South Brooklyn lawmakers rally against proposed legal cannabis dispensary in Bay Ridge

Assembly Member Michael Tannousis hosted a press conference alongside Assembly Member Alec Brook-Krasny and Rep. Nicole Malliotakis on June 24 outside the proposed site of a legal marijuana dispensary.
Photo courtesy of the office of Assembly Member Michael Tannousis

Three southern Brooklyn representatives rallied Monday to urge the state’s Office of Cannabis Management (OCM) to deny the application for a proposed cannabis dispensary in Bay Ridge, after the local community board voted against it last week.

Republican Assembly Members Michael Tannousis and Alec Brook-Krasny, along with Rep. Nicole Malliotakis, led the June 24 rally outside the site of the proposed dispensary, the former Pilo Arts hair salon on Third Avenue. The location includes three storefronts.

“This is the worst possible location for a marijuana dispensary,” Tannousis told the crowd of about 50 people. “There are 8,000 students within a block-and-a-half radius. There are five schools and two houses of worship. Children are walking back and forth on a daily basis here.”

In a joint letter to the OCM, the lawmakers argued that a dispensary in this area would increase minors’ exposure to cannabis, despite existing regulations and age restrictions.

“The opening of this establishment would be a disruption to the nearby schools and would interfere with the sanctity of the nearby houses of worship,” the letter reads. “In consideration of these factors, we urge you to deny the opening of this cannabis dispensary at this location.”

For cannabis retailers to operate legally, they must obtain a Conditional Adult-Use Retail Dispensary (CAURD) license from the state OCM. The local community board then has 30 days to review and provide feedback on the applications before the Cannabis Control Board then reviews OCM and community board recommendations before issuing a final decision.

The Office of Cannabis Management could not provide a timeline for its review process when contacted by Brooklyn Paper.

Community Board 10 voted on June 20 to recommend disapproving the application by RMAN Holdings LLC to open a dispensary at 8412 Third Ave., citing proximity to schools and houses of worship.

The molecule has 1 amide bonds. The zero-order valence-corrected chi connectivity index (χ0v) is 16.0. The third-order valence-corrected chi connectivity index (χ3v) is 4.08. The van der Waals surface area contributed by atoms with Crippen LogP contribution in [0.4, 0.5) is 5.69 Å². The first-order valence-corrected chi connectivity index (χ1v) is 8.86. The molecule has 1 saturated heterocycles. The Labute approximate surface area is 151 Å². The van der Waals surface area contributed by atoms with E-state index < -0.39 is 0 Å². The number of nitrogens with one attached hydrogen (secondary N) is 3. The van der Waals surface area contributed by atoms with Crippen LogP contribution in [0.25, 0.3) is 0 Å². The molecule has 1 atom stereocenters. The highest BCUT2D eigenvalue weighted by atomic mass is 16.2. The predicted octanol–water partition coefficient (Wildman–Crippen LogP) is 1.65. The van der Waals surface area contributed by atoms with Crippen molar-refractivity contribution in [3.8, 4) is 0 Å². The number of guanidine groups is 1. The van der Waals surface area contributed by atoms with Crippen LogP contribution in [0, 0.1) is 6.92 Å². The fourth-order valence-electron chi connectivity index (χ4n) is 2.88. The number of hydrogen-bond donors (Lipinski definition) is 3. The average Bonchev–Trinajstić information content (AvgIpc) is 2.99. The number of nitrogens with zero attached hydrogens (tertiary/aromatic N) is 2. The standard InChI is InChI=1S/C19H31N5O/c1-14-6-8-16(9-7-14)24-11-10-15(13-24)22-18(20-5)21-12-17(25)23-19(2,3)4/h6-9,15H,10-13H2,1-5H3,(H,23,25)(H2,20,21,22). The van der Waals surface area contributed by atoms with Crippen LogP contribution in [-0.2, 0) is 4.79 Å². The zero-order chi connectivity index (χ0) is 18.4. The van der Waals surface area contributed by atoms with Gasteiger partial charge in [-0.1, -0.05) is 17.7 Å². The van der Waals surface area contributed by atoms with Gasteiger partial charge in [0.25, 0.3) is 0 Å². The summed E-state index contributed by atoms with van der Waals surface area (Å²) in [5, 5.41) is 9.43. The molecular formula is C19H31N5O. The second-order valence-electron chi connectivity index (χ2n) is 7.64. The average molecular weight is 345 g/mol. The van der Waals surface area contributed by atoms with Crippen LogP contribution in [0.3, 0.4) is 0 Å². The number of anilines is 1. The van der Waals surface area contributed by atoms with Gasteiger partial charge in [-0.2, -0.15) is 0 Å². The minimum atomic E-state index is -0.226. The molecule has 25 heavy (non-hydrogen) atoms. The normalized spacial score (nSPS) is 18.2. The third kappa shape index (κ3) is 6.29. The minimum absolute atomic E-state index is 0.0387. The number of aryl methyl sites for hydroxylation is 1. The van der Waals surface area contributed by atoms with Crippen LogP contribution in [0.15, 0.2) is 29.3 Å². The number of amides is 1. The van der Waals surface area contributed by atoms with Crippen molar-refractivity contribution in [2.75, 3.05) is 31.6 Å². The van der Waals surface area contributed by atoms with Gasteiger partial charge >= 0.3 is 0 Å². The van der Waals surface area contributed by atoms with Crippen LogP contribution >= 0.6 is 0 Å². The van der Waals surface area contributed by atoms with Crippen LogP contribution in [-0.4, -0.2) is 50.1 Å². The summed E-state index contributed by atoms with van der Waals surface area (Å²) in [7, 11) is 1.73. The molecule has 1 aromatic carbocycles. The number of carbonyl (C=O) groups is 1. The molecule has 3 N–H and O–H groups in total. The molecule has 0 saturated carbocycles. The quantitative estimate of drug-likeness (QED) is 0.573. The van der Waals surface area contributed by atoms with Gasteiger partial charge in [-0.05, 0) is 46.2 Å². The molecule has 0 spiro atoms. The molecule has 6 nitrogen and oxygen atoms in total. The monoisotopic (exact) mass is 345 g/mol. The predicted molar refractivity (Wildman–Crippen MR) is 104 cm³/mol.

This decision followed a heated June 10 public meeting where residents voiced strong opposition to the dispensary and the recreational use of cannabis in their neighborhood. At the board’s Police and Public Safety Committee, the crowd shouted down any speakers who attempted to voice an opposing opinion, including the representatives of the dispensaries.

Current cannabis laws prohibit retail licensees from having a storefront within 500 feet of a school or 200 feet of a house of worship. Although RMAN Holdings LLC’s application technically meets these legal requirements, the board raised concerns about its proximity to Home Sweet Home Child Day Care Center (less than 500 feet), which is not classified as a school.

Additionally, the site is within 1,000 feet of several schools and houses of worship, including Bay Ridge Catholic, Holy Cross, DGK School, Adelphi, Fort Hamilton High School, and P.S. 185.

The board also rejected an application from Cannalicious LLC, also seeking to operate on Third Avenue, for similar reasons.

“With the community board already voting against this proposal it should be clear that New Yorkers do not want these dispensaries in their communities within walking distance of their schools,” Brook-Krasny said Monday. “Minors have already been far too exposed to cannabis in recent years and approving this new facility would only further this dangerous trend.”

Protesters rally outside councilman Justin Brannan’s district office.Justin Brannan/X

After the June 24 rally dispersed, several protesters marched to the district office of Democratic Council Member Justin Brannan. Reacting to the protest on X (formerly Twitter), Brannan said the conduct of the protestors was unacceptable.

“While we may disagree (I support marijuana legalization) and we respect your right to protest, pounding on the windows of our office, harassing my staff, spitting at our security cameras, and trying to seal our doors shut is not acceptable behavior for concerned citizens,” he posted.

Both applications will now go back to OCM’s Cannabis Control Board, which has final approval over the two proposed dispensaries.